“Given our exhaustive use of the hemp and Cannabis plant – making use of the fiber, leaves, flowers, seeds and resin – it seems strange that there should be any element that has thus far escaped the notice of the modern herbalist. Perhaps because it usually spends its days hidden beneath the soil, the humble root is vastly under-explored, compared to the other components of the plant. However, looking at pre-prohibition medical- and veterinary literature, it is apparent that our ancestors (as with so many lost secrets and traditions) knew very well about its specific healing properties.”
Please read further in this great informative article, http://www.cannabis.info/USA/library/3090-buried-treasure-hemp-roots
Our Friend Bob has volunteered to analyze the cannabis root study conducted by Blair Van Pelt to understand the explanation as to the components that are compiled in cannabis root. If you’re interested in growing your own roots and plants, feel free to go to weed-seeds.ca today and see the seeds they have on offer! You can use our research as reference points and help your seeds grow into glorious plants.
He writes; I took another nice read through Pelt and Riesenberg study. They found no alkaloids in the 26.06 grams of dried roots from the 9 cannabis sativa plants (variety Bedrocan) that they used in their study but they DID find the Glycoside, 3 different kinds of fatty acids, sugars, and 2 different lipids. 1 lipid was unidentified and the other was identified but they weren’t sure if it was biologically active. They expected to find alkaloids in the root but didn’t in this study.
However under the “Identified Components of the Roots” section it says that studies conducted by other groups during 1975, 1978 and 2006 showed that they found altogether 4 alkaloids in cannabis roots and leaves that they studied. The 1978 study with Elsohly was when the Anhydrocannabisativine alkaloid was found. Also it shows that some Terpenes were found in the roots in 1971 and it even mentions that Cannabinoids have been found in the roots during studies in 1999 and 2004. So from my conclusion it seems the constituents in the cannabis roots can vary depending on the strain, age of the plant, and or method of testing them. I’m going to find and read all of the papers mentioned under the “Literature Cited” section of the Pelt and Riesenberg paper so I can see the details of what the other groups have found.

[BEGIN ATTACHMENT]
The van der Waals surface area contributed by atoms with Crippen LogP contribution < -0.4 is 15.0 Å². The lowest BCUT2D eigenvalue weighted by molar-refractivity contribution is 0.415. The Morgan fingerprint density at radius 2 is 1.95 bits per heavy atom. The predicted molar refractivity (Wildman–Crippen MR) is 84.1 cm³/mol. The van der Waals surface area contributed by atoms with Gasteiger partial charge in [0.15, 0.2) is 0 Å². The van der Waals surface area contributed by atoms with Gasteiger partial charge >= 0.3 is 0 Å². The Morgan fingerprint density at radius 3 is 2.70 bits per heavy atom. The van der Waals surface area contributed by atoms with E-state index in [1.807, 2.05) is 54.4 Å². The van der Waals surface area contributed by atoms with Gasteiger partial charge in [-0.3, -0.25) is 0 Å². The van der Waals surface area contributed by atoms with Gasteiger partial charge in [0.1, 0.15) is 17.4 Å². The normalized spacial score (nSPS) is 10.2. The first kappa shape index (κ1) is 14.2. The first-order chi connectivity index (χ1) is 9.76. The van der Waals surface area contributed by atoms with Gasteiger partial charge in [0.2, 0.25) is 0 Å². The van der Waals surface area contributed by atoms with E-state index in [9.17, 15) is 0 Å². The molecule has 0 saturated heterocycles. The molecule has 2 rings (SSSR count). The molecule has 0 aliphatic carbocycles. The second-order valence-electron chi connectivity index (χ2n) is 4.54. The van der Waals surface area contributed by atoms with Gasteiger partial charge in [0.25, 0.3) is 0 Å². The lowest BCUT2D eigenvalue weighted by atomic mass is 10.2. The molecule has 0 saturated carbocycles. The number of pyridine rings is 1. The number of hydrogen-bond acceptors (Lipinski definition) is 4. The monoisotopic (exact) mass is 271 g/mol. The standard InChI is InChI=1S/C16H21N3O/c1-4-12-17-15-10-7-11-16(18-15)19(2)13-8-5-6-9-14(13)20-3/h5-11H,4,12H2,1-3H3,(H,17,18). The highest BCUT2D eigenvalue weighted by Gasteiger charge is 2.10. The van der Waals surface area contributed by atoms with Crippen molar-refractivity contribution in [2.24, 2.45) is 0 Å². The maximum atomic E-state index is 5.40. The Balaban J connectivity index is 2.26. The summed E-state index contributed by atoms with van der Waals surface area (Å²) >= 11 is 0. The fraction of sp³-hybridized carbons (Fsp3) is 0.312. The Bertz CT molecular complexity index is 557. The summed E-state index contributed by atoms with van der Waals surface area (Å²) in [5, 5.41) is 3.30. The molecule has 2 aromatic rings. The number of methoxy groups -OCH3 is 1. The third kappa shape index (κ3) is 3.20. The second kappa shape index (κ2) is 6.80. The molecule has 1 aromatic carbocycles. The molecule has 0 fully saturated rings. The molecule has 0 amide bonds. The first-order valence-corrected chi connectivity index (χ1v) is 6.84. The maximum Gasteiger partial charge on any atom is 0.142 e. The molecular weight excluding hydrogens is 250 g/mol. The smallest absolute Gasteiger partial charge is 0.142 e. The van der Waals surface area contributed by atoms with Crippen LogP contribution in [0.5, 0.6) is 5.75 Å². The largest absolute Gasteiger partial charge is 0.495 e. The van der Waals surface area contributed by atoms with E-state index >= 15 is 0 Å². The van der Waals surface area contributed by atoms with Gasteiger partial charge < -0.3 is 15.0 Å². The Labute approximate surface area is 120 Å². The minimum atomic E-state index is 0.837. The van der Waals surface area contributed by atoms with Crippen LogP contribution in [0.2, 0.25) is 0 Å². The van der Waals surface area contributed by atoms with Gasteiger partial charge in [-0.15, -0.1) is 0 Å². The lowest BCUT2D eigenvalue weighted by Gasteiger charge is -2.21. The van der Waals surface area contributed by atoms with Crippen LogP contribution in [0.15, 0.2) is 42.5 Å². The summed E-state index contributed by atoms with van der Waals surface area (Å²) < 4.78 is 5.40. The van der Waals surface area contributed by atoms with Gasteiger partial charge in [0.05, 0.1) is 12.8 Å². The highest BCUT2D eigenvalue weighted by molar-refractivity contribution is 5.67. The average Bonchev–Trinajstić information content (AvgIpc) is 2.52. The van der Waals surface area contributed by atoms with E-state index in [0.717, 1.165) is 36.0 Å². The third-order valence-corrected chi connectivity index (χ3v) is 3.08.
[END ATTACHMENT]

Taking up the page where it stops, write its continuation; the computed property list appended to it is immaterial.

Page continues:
Also the paper says in 1995 Sakaibara yielded 11 compounds identified as phenolic amides and lignanamides from cannabis roots. It says Flores-Sanchez analyzed those compounds and found phenolic amides to have cytotoxic, anti-inflammatory, anti-neoplastic (which is anti cancer) and mild analgesic. They said the lignans have been shown to have insecticidal effects. I did some looking and found this article about lignans also being able to fight cancer. http://nutraprointl.com/2009/12/25/how-lignans-fight-cancer/
Thank you Bob
Medicinal use of Hemp Root originated in Central Asia and was cultivated in China as early as 2,800 B.C. The first recordings attributing to the healing powers of Hemp root was by Chinese pharmacopoeia. Around 2,000 B.C., Ancient Egypt gave the world one of it’s first medical texts, The Ebers Papyrus. It contains some 800 recipes and refers to hemp root remedies several times. In Medieval Europe physicians prescribed the root to alleviate the agonies of gout and other painful diseases. The root was also made into an oiled salve for burns. Warmed oiled root paste was massaged into sore muscles and used for arthritis, easing swelling and painful joints. Among the vast array of useful native American plants is hemp. Listed for it’s ability to ease pain reduce swelling and soothe a variety of disorders. Although the root has no THC, it has locked in the healing elements,such as cannabisativine, glycoside, fatty acids, terpenoids, etc., that have proven to be a great anti-inflammatory painkilling agent with deep penetration. Our organic Hemp Root is grown locally.